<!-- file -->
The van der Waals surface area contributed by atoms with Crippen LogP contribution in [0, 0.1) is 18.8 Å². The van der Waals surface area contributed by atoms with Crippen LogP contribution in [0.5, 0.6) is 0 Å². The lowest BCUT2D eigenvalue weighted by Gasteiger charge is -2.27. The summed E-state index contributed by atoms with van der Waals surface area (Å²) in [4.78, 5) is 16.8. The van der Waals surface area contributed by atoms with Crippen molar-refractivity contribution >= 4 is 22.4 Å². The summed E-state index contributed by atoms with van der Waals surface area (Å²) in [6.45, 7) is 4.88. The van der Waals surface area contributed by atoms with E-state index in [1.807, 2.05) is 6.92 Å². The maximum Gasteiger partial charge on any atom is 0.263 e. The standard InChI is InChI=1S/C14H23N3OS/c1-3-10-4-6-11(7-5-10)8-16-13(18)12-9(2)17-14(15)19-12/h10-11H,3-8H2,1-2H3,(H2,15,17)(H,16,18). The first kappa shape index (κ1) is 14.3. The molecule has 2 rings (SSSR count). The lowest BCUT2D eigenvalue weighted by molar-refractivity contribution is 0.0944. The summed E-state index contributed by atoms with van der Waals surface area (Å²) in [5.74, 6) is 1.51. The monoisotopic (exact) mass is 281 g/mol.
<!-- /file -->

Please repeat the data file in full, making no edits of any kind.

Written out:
The van der Waals surface area contributed by atoms with Crippen LogP contribution in [0, 0.1) is 18.8 Å². The van der Waals surface area contributed by atoms with Crippen LogP contribution in [0.5, 0.6) is 0 Å². The lowest BCUT2D eigenvalue weighted by Gasteiger charge is -2.27. The summed E-state index contributed by atoms with van der Waals surface area (Å²) in [4.78, 5) is 16.8. The van der Waals surface area contributed by atoms with Crippen molar-refractivity contribution >= 4 is 22.4 Å². The summed E-state index contributed by atoms with van der Waals surface area (Å²) in [6.45, 7) is 4.88. The van der Waals surface area contributed by atoms with E-state index in [1.807, 2.05) is 6.92 Å². The maximum Gasteiger partial charge on any atom is 0.263 e. The standard InChI is InChI=1S/C14H23N3OS/c1-3-10-4-6-11(7-5-10)8-16-13(18)12-9(2)17-14(15)19-12/h10-11H,3-8H2,1-2H3,(H2,15,17)(H,16,18). The first kappa shape index (κ1) is 14.3. The molecule has 2 rings (SSSR count). The lowest BCUT2D eigenvalue weighted by molar-refractivity contribution is 0.0944. The summed E-state index contributed by atoms with van der Waals surface area (Å²) in [5.74, 6) is 1.51. The monoisotopic (exact) mass is 281 g/mol.